Additionally, depending on how many shares an investor is trying to trade at once, it is wise to consider the average size at the National Best Bid and Offer. This is important so when the future order is placed to exit the position, the investor has an idea of how many shares will be filled at the national best bid and how many will be queued, canceled or executed at a greater cost. As a result, the product with the slightly higher management fee may be less expensive to own compared to the identical product with the lower management fee.
Do Not Solely Rely on iNAV
The intraday net asset value, better known as iNAV, is the estimated real-time value of all the underlying assets the ETF holds. Many investors use this data point to determine if an ETF is trading at a premium or discount to its underlying holdings and make trades accordingly. Although this seems like a great factor to look at when trading, it may not paint the full picture in certain securities.
When trading U.S. equity-based ETFs, iNAV can be a great tool for investors to see the real-time underlying value of the ETF’s holdings. This is due to the underlying holdings typically having the same trading hours as the ETF and not incorporating any securities other than U.S. equities. However, iNAV is not a “one-size fits all” when looking at the real-time value of ETFs underlying holdings for all asset classes.
Various complications with iNAV may lead to investor confusion. iNAV is generally published every 15 seconds, which could cause some price dislocation between the time that the iNAV was last updated and the time that an investor places an order. Additionally, for ETFs containing non-U.S. equities in their underlying holdings, when the underlying market is closed and the underlying securities are not trading, the iNAV becomes a stale, ineffective representation of the true value of the underlying assets.
In the above example of JPMorgan’s BetaBuilders Europe ETF (Ticker: BBEU), from July 23rd, 2020, you can see the green line (iNAV) begin to flatten out around 12:00 p.m. EST, which is shortly after the time most European markets close, meaning the underlying securities of the fund ceased trading for the day. An investor trading based on the iNAV at 3:00 p.m. EST may mistakenly think they just found a big win due to the iNAV showing the ETF trading at a massive discount to its underlying holdings, when in reality the iNAV is flat due to the underlying securities’ primary markets being closed.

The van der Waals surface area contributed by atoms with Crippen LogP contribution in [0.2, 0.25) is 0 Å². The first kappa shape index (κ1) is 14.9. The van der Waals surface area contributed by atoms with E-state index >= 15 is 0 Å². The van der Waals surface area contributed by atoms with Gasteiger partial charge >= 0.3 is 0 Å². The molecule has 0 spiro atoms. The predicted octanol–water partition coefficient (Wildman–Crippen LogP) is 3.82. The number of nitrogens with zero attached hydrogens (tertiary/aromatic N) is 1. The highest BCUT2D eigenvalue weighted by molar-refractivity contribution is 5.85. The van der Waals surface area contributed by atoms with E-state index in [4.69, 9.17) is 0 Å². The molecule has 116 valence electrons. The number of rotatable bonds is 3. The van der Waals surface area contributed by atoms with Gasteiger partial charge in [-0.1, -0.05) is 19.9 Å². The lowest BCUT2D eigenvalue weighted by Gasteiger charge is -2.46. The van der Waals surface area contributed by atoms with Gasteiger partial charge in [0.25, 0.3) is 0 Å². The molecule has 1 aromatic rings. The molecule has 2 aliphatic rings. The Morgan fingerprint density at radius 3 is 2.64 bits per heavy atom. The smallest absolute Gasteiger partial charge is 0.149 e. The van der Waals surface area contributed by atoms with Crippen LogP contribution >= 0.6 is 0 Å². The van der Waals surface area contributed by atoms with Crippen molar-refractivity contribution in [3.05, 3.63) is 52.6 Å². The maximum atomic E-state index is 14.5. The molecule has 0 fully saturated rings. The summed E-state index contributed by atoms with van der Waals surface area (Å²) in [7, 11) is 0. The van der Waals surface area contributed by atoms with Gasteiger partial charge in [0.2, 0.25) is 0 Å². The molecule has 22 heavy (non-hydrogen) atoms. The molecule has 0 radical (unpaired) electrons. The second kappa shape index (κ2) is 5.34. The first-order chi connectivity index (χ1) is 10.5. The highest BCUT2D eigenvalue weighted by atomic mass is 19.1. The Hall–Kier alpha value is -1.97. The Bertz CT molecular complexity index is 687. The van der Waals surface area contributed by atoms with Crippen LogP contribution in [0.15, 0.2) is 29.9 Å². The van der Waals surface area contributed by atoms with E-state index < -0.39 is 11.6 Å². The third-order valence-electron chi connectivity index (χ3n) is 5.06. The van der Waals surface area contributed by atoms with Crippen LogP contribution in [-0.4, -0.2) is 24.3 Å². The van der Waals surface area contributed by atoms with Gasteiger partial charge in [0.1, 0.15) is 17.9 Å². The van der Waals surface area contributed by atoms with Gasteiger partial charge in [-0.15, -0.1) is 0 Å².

ETF.com recently reported that iNAV data is inaccurate for 80% of all ETFs. Additionally, iNAV is no longer required for funds that comply with the SEC’s new ETF Rule, Rule 6c-11. Cboe also filed to remove the iNAV requirement from its generic listing standards and became the first exchange to receive approval to do so.
Capital Markets Desks May Help with Large & Complex Orders
When trading a large and/or complex order, it may be helpful to reach out to the issuer’s capital markets team before entering the order. Many ETF providers have dedicated capital markets teams who will help facilitate trade execution with a liquidity provider. This process will generally ensure the order is executed at a fair price by preventing the entry of an order that would have otherwise burned through the book and/or blown out the spread. For instance, if an investor wants to trade 2,000 shares of an ETF but only sees 300 shares at the national bid or offer, the ETF provider’s capital markets team may be able to help by facilitating the trade directly with a liquidity provider. A scenario like this is common in new launches and/or thinly traded securities.
The contact information of capital markets teams can usually be found on the issuer’s website. A simple step like this may save an investor from trading costs associated with large and/or complex orders.
The above best practices are just a few of the many practices to be mindful of when trading ETFs. When trading ETFs, keep in mind:
- Order type usage can greatly impact trading costs
- Costs associated with trading in and out of positions can vary by time of day
- Consider ETF market quality in addition to expense ratio
- iNAV may not always be an accurate representation of the underlying holdings’ value
- Reach out to the issuer’s capital markets team for help executing a large or complex order
Learn more about Cboe’s ETF offerings here.
The information in this blog post is provided for general education and information purposes only. No statements within this blog post should be construed as a recommendation to buy or sell a security [or futures contract, as applicable] or to provide investment advice. Supporting documentation for any claims, comparisons, statistics or other technical data in this blog post is available by contacting Cboe Global Markets at www.cboe.com/Contact. Past Performance is not indicative of future results. Cboe, is a registered trademark of Cboe Exchange, Inc.